Sonic Superstars Review (PS5) – Sonic Superstars marks the return of classic 2D Sonic in the first original outing since the unfortunate release of Sonic 4 and over 5 years since the lauded Sonic Mania.
It also marks the first time that Sonic has ever been a fully co-operative experience, with up to 4 different players able to join in the fun.
In a time where Sonic is returning back to the front of public attention thanks to movies, TV shows and orchestras, a game that allows absolutely anyone to experience the blue blur with a friend (or three) feels like it’s landing at just the right time.
Lying beneath these new inclusions is a Sonic game that embodies the very best of Sonic’s history, while also slipping into some bad habits along the way that hold it back from true greatness.
Sonic Superstars Review (PS5) – Racing Back To The Roots Of Sonic
A Return To Form
Sonic Superstars strips away the melodrama that Sonic often finds himself attracted to and instead has him and the team charging through new zones from the outset; it doesn’t take long for the player to take control of whichever character they choose and start charging through levels.
There’s a bit more of an overarching narrative here when compared to other games – with the return of classic Sonic villain Fang, as well as the addition of newcomer Trip, there’s a small bit of intrigue as you go through the game.
Similar to Sonic Frontiers, SEGA has provided some prologue material on their social media channels, which hasn’t been included in this release (for some unknown reason). I would recommend watching those before jumping in.
The main game also features animated cutscenes that serve as nice rewards for reaching particular parts of the game, really helping with a sense of story throughout.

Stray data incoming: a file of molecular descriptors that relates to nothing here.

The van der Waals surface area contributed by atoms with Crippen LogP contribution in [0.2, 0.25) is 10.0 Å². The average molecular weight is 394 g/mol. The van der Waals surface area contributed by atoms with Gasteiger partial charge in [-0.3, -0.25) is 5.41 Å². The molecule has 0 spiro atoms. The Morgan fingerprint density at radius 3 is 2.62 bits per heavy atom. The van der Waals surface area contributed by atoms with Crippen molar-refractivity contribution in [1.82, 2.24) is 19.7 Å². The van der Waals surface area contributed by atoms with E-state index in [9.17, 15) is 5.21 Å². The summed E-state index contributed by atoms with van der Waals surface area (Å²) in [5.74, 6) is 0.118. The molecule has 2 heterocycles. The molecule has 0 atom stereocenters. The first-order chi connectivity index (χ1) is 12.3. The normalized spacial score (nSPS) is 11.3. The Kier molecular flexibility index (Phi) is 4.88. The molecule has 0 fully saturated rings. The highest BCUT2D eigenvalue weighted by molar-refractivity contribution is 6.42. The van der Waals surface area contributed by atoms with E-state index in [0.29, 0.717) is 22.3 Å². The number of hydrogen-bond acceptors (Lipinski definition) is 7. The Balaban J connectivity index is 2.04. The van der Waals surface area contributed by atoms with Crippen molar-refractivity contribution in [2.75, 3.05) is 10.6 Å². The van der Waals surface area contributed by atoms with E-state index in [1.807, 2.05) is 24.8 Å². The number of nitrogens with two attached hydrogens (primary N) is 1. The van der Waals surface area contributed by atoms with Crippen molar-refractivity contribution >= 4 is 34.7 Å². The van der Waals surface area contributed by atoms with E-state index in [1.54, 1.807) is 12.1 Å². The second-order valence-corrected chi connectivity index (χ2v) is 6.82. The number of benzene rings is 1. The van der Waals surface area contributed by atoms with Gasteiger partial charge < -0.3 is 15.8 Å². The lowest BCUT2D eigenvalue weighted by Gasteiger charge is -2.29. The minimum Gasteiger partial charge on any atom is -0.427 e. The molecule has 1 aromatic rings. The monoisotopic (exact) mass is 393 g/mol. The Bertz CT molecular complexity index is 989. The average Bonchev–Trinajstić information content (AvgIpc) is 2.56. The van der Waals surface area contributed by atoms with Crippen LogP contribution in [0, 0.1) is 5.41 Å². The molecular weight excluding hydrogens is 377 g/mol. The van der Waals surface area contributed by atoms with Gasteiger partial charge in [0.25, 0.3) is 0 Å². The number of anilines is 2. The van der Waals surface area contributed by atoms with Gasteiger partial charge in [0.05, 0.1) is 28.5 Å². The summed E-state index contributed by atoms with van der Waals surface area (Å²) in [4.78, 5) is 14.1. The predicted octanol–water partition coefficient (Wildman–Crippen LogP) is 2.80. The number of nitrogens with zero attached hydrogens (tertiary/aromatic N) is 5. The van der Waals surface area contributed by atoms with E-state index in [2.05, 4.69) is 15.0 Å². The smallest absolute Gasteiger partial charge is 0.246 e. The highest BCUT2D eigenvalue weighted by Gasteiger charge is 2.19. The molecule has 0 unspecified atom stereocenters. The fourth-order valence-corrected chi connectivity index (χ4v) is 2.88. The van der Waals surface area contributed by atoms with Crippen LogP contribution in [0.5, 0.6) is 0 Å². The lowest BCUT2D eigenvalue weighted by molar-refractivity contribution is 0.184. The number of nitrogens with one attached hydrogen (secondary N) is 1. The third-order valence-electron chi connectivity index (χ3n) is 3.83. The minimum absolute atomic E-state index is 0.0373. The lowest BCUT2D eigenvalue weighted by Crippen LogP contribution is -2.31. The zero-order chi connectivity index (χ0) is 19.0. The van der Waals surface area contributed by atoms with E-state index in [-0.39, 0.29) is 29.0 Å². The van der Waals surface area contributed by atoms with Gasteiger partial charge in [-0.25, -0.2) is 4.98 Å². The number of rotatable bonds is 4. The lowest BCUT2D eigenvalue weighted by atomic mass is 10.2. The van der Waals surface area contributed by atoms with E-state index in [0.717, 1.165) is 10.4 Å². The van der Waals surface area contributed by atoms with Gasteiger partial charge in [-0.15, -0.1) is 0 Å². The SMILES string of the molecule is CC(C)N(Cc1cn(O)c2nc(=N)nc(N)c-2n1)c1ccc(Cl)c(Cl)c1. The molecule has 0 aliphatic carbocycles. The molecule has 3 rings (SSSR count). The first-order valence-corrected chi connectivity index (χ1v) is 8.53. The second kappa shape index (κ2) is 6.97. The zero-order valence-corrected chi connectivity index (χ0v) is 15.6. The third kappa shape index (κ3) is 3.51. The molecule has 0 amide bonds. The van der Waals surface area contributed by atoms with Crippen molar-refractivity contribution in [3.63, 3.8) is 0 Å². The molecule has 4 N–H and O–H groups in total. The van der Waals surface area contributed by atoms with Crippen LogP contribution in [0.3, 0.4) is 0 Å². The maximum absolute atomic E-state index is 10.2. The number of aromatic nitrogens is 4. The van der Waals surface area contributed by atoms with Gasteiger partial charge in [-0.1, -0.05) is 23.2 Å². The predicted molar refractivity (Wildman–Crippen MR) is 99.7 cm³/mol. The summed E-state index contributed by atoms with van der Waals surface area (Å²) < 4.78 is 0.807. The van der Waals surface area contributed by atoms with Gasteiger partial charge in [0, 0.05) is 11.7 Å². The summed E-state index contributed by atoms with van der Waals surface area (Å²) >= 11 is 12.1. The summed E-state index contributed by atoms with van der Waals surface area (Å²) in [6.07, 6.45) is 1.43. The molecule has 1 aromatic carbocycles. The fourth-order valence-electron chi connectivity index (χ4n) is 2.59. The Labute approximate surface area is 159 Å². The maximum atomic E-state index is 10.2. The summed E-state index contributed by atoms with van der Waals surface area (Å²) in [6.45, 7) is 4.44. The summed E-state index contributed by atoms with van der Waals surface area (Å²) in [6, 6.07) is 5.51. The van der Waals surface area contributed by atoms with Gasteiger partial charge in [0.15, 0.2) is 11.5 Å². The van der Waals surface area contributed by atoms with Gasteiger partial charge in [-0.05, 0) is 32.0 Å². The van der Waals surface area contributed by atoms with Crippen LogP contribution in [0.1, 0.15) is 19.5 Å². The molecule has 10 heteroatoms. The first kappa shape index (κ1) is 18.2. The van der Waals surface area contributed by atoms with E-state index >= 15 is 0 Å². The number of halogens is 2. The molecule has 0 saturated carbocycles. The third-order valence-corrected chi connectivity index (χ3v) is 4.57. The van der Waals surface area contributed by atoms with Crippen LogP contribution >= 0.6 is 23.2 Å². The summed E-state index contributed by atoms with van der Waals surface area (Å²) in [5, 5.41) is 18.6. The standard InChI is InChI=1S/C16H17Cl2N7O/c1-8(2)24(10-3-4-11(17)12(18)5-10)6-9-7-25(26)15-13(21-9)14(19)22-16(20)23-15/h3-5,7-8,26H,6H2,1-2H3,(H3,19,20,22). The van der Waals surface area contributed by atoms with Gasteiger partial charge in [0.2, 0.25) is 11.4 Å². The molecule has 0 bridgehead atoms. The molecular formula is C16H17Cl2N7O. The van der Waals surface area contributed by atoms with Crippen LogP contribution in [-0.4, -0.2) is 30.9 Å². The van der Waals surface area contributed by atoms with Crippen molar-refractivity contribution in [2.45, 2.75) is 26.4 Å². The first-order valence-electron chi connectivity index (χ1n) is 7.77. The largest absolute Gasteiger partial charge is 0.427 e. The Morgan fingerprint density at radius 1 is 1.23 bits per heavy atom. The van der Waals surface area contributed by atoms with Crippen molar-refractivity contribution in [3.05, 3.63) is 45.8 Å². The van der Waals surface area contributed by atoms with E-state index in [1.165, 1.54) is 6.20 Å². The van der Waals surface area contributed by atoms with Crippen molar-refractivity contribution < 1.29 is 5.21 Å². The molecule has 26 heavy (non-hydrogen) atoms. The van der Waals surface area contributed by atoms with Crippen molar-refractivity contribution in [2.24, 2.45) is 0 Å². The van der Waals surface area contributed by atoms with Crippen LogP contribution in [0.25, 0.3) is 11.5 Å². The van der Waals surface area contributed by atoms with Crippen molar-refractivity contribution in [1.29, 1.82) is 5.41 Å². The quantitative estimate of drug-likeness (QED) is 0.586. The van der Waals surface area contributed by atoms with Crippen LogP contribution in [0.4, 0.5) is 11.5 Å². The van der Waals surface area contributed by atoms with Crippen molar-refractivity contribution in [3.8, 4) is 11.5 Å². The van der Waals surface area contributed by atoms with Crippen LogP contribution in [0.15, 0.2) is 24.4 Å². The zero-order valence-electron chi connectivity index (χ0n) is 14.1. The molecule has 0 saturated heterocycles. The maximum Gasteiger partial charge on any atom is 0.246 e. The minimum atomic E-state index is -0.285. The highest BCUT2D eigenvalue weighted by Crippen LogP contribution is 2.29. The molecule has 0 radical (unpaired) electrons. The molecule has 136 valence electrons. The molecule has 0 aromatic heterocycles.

The entirety of the classic Sonic recipe is on show from the very beginning here. From the physics to the design of the characters, painstaking detail has been put into every facet of Sonic Superstars in order to make it feel like the Sonic 4 that we never truly got.
One of the most important aspects of any Sonic game is how he and his friends actually move. With a character so well known for his speed, being able to control that speed in an enjoyable way is important.
It’s a relief that Sonic Superstars doesn’t try to fix what isn’t broken and instead makes use of the physics engine that was created for his previous outing in Sonic Mania.
This ensures that this new game falls in line with previous entries to make sure that even in spite of the now 3D graphics, Sonic Superstars will be easy to jump into for those familiar with other 2D games.
Performance also sticks to a rock-solid 60 frames per second, allowing for silky smooth gameplay, transition animations can be a bit choppy but it’s a small blemish overall.
A New Coat of Paint
This transition to a 3D style of visuals is also a big departure for a series that has largely stuck to 2D pixel art. For the most part, this transition to a 3D art style feels well realised and generally looks good throughout the various zones you travel through.
The entire cast maintains their classic designs (with alternative costumes offering some impressive variety) and these are translated well from their pixelized counterparts.